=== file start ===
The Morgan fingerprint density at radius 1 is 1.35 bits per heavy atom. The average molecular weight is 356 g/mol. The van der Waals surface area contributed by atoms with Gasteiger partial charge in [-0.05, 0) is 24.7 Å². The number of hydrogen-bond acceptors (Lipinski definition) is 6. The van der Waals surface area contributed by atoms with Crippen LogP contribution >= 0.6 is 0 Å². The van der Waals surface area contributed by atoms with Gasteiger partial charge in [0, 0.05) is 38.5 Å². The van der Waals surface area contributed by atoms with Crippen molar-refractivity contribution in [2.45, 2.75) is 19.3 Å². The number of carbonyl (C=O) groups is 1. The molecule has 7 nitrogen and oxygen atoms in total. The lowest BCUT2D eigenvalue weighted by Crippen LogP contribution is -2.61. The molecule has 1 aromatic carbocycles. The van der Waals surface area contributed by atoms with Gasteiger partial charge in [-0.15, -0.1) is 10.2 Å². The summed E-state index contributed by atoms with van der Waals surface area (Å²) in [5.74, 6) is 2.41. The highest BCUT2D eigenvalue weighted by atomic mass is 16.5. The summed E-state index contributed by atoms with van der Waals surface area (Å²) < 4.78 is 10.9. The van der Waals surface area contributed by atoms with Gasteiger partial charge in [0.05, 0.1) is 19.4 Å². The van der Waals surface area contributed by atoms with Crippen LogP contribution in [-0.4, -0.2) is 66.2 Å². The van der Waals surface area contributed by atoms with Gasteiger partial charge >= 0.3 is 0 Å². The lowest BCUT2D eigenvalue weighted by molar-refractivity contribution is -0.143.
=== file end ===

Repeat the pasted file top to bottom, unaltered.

The Morgan fingerprint density at radius 1 is 1.35 bits per heavy atom. The average molecular weight is 356 g/mol. The van der Waals surface area contributed by atoms with Gasteiger partial charge in [-0.05, 0) is 24.7 Å². The number of hydrogen-bond acceptors (Lipinski definition) is 6. The van der Waals surface area contributed by atoms with Crippen LogP contribution >= 0.6 is 0 Å². The van der Waals surface area contributed by atoms with Gasteiger partial charge in [0, 0.05) is 38.5 Å². The van der Waals surface area contributed by atoms with Crippen molar-refractivity contribution in [2.45, 2.75) is 19.3 Å². The number of carbonyl (C=O) groups is 1. The molecule has 7 nitrogen and oxygen atoms in total. The lowest BCUT2D eigenvalue weighted by Crippen LogP contribution is -2.61. The molecule has 1 aromatic carbocycles. The van der Waals surface area contributed by atoms with Gasteiger partial charge in [-0.15, -0.1) is 10.2 Å². The summed E-state index contributed by atoms with van der Waals surface area (Å²) in [5.74, 6) is 2.41. The highest BCUT2D eigenvalue weighted by atomic mass is 16.5. The summed E-state index contributed by atoms with van der Waals surface area (Å²) < 4.78 is 10.9. The van der Waals surface area contributed by atoms with Gasteiger partial charge in [0.05, 0.1) is 19.4 Å². The van der Waals surface area contributed by atoms with Crippen LogP contribution in [-0.4, -0.2) is 66.2 Å². The van der Waals surface area contributed by atoms with Gasteiger partial charge >= 0.3 is 0 Å². The lowest BCUT2D eigenvalue weighted by molar-refractivity contribution is -0.143.